“When people ask me if I believe in God, I say ‘I act as if God exists’”  is another non-committal position that Dr. Peterson regularly harks to. This messaging also has grave consequences for Muslim listeners yielding to this stance. For a Muslim having doubt in the existence of God, but then “acting as if He exists” is problematic on multiple levels. One of the conditions of declaring your shahādah is certainty (yaqīn) and sincerity (ikhlās) in the statement you are making. Having clear and open doubt as to whether God exists, but ‘acting as if He does’ is a defunct position Islamically speaking, since actions are based on their intentions and you cannot intend to please a Creator that you’re not sure even exists. For Muslims to hear this and mistakenly believe this to be a higher ethical or more intellectually honest position to take can jeopardise their īmān altogether.
What these small selections of examples show us is the danger of Muslims absorbing ideas that come from public speakers/ thought leaders/ intellectuals that are not firmly rooted within our own tradition.
“Sure, there will be natural areas of overlap where the normative positions of Islamic belief align with the conservatism/ tradition of Dr. Peterson’s arguments, but this is an occasional convergence and not a wholesale harmonising of perspectives.”
Then why have Muslims found themselves flocking to his wisdom?
We have not done enough within our own community to provide the robust, convincing, and articulate rebuttals to many of the ideological ills that plague Muslims (especially youth) today. In the absence of this, young audiences gravitate towards those who sound – at least on the surface – like they have a perspective roughly aligned with their own world view. The problem is that this is never a neat buy-in and following in the tract of someone outside the Islamic paradigm is going to be problematic at best and all out disastrous at worst.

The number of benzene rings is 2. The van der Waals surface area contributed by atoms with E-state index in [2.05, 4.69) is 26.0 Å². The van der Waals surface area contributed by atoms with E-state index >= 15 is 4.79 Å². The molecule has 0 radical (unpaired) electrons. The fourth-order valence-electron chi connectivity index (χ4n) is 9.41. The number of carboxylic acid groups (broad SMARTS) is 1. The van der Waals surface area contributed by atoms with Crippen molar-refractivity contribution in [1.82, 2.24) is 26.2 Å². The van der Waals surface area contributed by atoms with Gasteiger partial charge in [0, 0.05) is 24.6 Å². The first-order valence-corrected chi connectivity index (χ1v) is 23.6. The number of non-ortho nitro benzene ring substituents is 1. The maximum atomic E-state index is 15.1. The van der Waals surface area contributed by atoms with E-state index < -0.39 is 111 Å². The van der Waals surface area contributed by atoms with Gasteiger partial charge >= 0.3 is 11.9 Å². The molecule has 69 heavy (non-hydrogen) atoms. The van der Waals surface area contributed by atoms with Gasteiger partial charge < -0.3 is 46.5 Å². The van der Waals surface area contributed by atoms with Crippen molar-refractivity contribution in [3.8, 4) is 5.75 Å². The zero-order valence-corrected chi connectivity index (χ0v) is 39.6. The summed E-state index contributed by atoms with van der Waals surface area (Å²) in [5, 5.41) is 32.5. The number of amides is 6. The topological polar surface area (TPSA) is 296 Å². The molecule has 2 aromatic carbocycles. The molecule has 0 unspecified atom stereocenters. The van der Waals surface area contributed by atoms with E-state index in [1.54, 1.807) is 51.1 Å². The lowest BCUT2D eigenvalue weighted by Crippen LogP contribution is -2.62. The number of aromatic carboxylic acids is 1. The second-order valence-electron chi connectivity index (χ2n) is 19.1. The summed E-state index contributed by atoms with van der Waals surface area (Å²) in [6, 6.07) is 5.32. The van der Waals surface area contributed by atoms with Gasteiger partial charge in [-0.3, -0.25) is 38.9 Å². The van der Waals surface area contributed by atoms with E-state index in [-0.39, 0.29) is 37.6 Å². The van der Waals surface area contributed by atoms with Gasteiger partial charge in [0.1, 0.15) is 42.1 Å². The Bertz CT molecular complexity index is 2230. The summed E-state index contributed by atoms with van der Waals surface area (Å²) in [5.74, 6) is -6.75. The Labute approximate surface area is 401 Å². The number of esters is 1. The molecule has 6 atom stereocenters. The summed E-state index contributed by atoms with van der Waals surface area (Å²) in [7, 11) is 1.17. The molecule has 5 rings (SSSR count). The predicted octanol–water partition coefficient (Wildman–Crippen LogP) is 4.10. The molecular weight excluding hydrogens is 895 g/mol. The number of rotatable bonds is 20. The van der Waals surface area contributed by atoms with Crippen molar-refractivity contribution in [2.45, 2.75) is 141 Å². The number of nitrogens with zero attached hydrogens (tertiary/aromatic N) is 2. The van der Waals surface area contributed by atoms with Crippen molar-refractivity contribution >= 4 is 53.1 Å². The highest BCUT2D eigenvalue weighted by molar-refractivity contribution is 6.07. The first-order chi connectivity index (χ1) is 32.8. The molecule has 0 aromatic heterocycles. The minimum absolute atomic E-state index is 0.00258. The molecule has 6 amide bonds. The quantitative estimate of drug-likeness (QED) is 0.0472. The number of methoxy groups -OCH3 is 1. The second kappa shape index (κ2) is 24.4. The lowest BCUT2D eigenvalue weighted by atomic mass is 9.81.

“Muslims flocking to Peterson as someone who has given them hope, a way forward and deeper understanding of the world should ring alarm bells for us in the community.”
Now, more than ever, we require our own confident, principled, and grounded thought leaders who can rise to the ideological challenges of today. Within our own homes, mosques, schools, and centres of gathering, we must not only demonstrate that we are aware of the challenges that today brings, but that the comprehensive and timeless teachings of Islam house the solutions to these ills. The Muslim embrace of Dr. Peterson as a life guru only shows us that the work that must be done by our own community is more critical than it ever has been.